It was the throngs of people in Mission Bay, hunched over their phones, that got to Kevin McDonald.
"It was so busy and everyone had their head down on these phones.
"And I was thinking to myself: why? why? says the ASB chief risk officer.
What McDonald was witnessing was the release of Pokemon Go, and helping him get his head around it were the bank's millennial staff.
When they explained the augmented reality game, it got McDonald thinking about how something similar could be translated into a banking environment.
"All of a sudden you're going: actually, that's really smart."
The connection between McDonald and the ASB's youngest staff didn't happen by chance.
More than a year ago, a visiting US speaker explained how companies were using school children to "reverse mentor" in areas such as technology and social media, to provide fresh insights.
"We always ask ourselves the question whether we're using all of the resources available to us," says McDonald.
"If I look back, one thing I've learnt very early on in my years was you don't solve the problem yourself.
"You've got lots of resources there that you can use."
ASB has now developed its own reverse mentoring scheme between the bank's executive team and two dozen staff born after 1982 - the year of the Falklands War, the Commodore 64's release and Olivia Newton-John claiming number one on the music charts with Physical.
The group is dubbed Gen YLT - a play on the ELT acronym for the executive leadership team - and each executive, including bank boss Barbara Chapman, meets a couple of millennials each month to provide a different perspective and fresh ideas.
Alice Selby, a regulatory compliance officer in the wealth and insurance division, who mentors Chapman alongside retail implementation manager Michael Evans, says the mentoring is a two-way flow, with both sides offering insights.
"All the mentoring relationships are different," she says. "Some go for a wine, some go for a coffee. So far we've always met in Barbara's office, but we're working on that."
Traditionally, mentoring involves someone senior talking about how you can develop your career and work through the issues, says Evans. "In a reverse mentoring relationship it's us talking to a senior leader about the challenges they're facing in their business and what our perspective is on it, because our perspective might be a little bit different to the perspectives they're used to hearing."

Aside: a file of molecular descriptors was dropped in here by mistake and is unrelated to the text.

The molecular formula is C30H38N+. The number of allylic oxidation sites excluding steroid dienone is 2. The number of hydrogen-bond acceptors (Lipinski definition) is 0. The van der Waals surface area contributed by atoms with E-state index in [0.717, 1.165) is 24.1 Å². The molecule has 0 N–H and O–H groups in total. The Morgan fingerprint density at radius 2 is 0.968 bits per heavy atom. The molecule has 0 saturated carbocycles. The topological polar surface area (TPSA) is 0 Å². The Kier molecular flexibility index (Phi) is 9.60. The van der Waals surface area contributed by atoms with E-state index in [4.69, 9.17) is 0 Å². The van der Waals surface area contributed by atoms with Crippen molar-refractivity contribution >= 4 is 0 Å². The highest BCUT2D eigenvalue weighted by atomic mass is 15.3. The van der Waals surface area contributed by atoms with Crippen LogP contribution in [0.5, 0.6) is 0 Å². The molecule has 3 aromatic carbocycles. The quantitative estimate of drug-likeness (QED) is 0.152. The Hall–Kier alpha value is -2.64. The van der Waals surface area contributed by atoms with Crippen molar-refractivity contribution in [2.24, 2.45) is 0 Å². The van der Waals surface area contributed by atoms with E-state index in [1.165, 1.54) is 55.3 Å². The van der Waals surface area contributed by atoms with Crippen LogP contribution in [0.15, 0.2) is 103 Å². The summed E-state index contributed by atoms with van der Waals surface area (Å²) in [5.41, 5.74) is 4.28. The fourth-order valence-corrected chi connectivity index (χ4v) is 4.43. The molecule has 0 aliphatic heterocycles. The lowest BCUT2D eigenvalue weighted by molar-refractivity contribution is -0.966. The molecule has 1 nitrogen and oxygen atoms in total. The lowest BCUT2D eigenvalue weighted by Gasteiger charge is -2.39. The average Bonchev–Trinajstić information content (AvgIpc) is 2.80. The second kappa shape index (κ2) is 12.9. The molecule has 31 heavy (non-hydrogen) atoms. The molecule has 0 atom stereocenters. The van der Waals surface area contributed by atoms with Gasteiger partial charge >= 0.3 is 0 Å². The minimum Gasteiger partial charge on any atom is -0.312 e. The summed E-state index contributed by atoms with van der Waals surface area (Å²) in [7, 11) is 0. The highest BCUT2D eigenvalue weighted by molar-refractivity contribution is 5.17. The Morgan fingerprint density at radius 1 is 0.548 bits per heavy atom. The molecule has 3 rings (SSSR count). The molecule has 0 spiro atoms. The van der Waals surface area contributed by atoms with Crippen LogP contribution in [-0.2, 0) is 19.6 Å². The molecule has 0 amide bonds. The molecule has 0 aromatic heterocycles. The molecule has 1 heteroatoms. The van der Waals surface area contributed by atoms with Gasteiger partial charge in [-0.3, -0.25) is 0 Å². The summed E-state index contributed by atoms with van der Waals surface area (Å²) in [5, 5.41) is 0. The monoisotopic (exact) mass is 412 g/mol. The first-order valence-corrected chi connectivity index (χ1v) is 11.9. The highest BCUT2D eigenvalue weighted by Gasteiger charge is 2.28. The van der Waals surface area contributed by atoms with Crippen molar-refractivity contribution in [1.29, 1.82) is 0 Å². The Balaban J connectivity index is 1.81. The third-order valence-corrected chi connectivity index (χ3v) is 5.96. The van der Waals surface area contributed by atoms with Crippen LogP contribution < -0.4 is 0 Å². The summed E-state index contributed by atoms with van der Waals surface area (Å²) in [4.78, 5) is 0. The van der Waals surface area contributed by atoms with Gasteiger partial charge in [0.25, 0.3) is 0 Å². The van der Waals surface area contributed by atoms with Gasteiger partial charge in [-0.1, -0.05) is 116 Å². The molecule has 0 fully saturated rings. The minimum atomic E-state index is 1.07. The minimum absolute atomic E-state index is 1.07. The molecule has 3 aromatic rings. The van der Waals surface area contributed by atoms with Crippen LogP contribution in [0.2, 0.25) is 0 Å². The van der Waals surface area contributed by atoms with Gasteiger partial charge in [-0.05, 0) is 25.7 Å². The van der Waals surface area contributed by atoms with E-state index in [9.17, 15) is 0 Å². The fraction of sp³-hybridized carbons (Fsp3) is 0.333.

One thing I've learnt very early on in my years was you don't solve the problem yourself.
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Selby says there are plenty of buzzwords associated with millennials - some positive, others less so.
While millennials might be criticised for having no patience and wanting everything now, the flip side is that with the ever increasing pace of change, they are well placed to make things happen, she says.
"Digital is our native, it's second nature to us."
McDonald, who identifies as a baby boomer, says it's not that his generation weren't coming up with great ideas when they were younger, it's just that the pace of change has left him behind the curve on the tech front.
Getting the programme off the ground hasn't been without its interesting moments.
Given a clean piece of paper and use of the company boardroom, the founding millennial group promptly parroted back the company strategy to McDonald, who is one of two executives overseeing the programme.
Instead of providing a fresh perspective, the team had been discussing governance structures and administrative frameworks - and ensuring it was all carefully minuted.
What it does is continue to reinforce my view that we've got bags of talent within the organisation and if we can really find a way of leveraging that, that creates an enormous amount of value for us.
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It made McDonald reflect on how quickly organisations institutionalise new staff and that the only way to combat that was for senior leaders to provide the environment - the "air cover" - for younger staff to try out new ideas.
"It doesn't matter what the initiative is, if it isn't owned by senior leaders within the organisation, if they don't show passion around it, it dies."
Gemma Macaulay, a senior product manager within retail and business banking, who reverse mentors CFO Jon Raby, says the group developed four key principles: dare to try; be epic; make it happen; and rock the boat.
Reverse mentoring is the first of several projects to come out of the group, including networking events aimed at its 1300 millennial-age staff, using social networks to pull ideas from the wider group and pushing reverse mentoring further down the organisational layers.
So does McDonald feel he has changed as a leader?
"Well I know about Pokemon now," he says. McDonald says Chapman's challenge to lead the group "was just magic to me".
"I haven't changed.
"What it does is continue to reinforce my view that we've got bags of talent within the organisation and if we can really find a way of leveraging that, that creates an enormous amount of value for us."